Question: What's worth more, a full-size cradleboard or a toy cradleboard? Answer: both. From the former category, an exquisite all-wood back Iroquois cradleboard with protruding footrest and horseshoe-shaped “roll bar” (sun shade), very rare and fully intact, should sell for $15,000-$30,000. The 26-inch tall piece features a painted flower pot with vines, leaves, and two birds.
A pair of toy cradleboards each carries a pre-sale estimate of $20,000-$40,000. The first is a circa-1890s Crow example, exhibiting fine beadwork, with sinew sewn and lazy stitch beading on the buffalo hide and muslin, and with fringes top and bottom. It was last purchased in 2001 for $22,500. The second is a fully beaded, early 1900s Kiowa toy cradleboard, attributed to Atah and having a loomed top strap, twist fringe and original doll with diamond design in her body.
Baskets, baskets, who's got the baskets? Allard Auctions, that's who. An early 1900s Panamint basket – a museum-quality fine weave and perfectly flared bowl with a vertical rattlesnake band and ticked rim sections, in excellent condition – is estimated at $4,000-$8,000; and an Apache basket from around the 1920s – a great visual example, with a large shallow tray with radiating rows of stepped checkered boxes, in very good condition – should knock down at $3,000-$6,000.
Tulare baskets will also attract attention. One, a circa 1900 flared bowl with beautiful patina and two rows of polychrome rattlesnake bands, in very good condition, carries a pre-sale estimate of $3,000-$6,000. Another, circa 1910, is a classic fine weave 'snake' basket with striking radiating stepped design and remnants of original feathers woven into the shoulder (est. $1,500-$3,000).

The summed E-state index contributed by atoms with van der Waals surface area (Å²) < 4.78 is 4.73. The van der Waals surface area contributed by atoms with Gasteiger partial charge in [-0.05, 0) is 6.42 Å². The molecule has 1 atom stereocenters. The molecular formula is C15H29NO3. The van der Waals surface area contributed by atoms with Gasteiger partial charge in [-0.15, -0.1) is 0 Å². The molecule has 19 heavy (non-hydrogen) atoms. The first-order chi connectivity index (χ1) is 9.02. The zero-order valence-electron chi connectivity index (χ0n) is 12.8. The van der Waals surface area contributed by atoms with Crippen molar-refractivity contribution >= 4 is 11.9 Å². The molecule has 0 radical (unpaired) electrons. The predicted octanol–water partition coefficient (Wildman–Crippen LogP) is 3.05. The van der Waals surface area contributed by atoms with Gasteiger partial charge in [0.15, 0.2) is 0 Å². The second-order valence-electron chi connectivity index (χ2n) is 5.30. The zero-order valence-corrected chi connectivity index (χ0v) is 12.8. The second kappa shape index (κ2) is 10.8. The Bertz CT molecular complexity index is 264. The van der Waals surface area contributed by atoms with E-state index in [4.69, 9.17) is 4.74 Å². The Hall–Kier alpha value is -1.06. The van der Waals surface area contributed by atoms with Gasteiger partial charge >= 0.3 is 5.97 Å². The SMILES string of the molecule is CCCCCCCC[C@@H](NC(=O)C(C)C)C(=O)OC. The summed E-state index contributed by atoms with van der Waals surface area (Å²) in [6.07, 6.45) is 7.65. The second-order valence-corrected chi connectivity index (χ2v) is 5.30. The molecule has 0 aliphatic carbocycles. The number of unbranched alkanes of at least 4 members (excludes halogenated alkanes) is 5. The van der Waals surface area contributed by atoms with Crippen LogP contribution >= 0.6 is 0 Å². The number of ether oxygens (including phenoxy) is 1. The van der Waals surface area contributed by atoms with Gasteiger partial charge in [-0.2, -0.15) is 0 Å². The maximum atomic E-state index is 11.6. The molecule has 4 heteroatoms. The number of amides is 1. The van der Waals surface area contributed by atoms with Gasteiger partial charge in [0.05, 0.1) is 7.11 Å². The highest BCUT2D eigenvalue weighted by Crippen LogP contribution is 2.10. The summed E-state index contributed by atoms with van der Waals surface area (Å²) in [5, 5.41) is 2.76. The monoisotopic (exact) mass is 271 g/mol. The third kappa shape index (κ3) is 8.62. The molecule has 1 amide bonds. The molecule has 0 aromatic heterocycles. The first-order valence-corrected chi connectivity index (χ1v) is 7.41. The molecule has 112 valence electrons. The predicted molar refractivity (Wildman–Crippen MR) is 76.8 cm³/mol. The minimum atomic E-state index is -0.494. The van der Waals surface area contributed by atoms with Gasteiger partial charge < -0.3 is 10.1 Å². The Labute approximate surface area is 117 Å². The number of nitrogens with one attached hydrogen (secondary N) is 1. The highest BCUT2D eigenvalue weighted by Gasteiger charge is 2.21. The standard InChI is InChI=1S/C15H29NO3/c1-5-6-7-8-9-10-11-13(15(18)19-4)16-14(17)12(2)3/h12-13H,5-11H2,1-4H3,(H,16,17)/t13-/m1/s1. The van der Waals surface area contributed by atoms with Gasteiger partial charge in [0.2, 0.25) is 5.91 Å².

An oil on linen painting by Dave Powell (b. 1954), depicting the actors Robert Duvall (as “Gus”) and Tommy Lee Jones (as “Woodrow”), in a scene from the film Lonesome Dove, titled Just Once I Would Like to Shoot an Educated Man, circa 1990s, artist signed, 30 inches by 40 inches (framed), should make $5,000-$10,000; and a 1980s hand-carved, painted red cedar Northwest Coast Hamatsa raven mask with an articulating beak, 5 feet long, should realize $2,500-$5,000.
Start times are 6 pm Aug. 12; 12 noon on Aug. 13; and 10 am on Aug. 14. A hosted wine bar preview will be held on Friday evening, Aug. 12, starting at 4 pm, prior to the jewelry session, which starts at 6 pm. Additional previews will be held on Saturday, Aug.13, from 8 am to 12 noon; and Sunday, Aug. 14, from 8 am to 10 am. A buyer’s premium of 20 percent (for all online purchases) and 15 percent (for in-person and absentee bidding) will be applied to all purchases.
Allard Auctions, Inc. has been selling exclusively American Indian artifacts and art at auction since 1968. The firm is always on the hunt for quality merchandise for future auctions. To inquire about consigning a single piece, an estate or an entire collection, you may call them at (406) 745-0500 or toll-free: (888) 314-0343; or, you can e-mail them at email@example.com.
To learn more about Allard Auctions, Inc., and the upcoming Best of Santa Fe 2016 auction scheduled for Aug. 12-14, please visit www.allardauctions.com.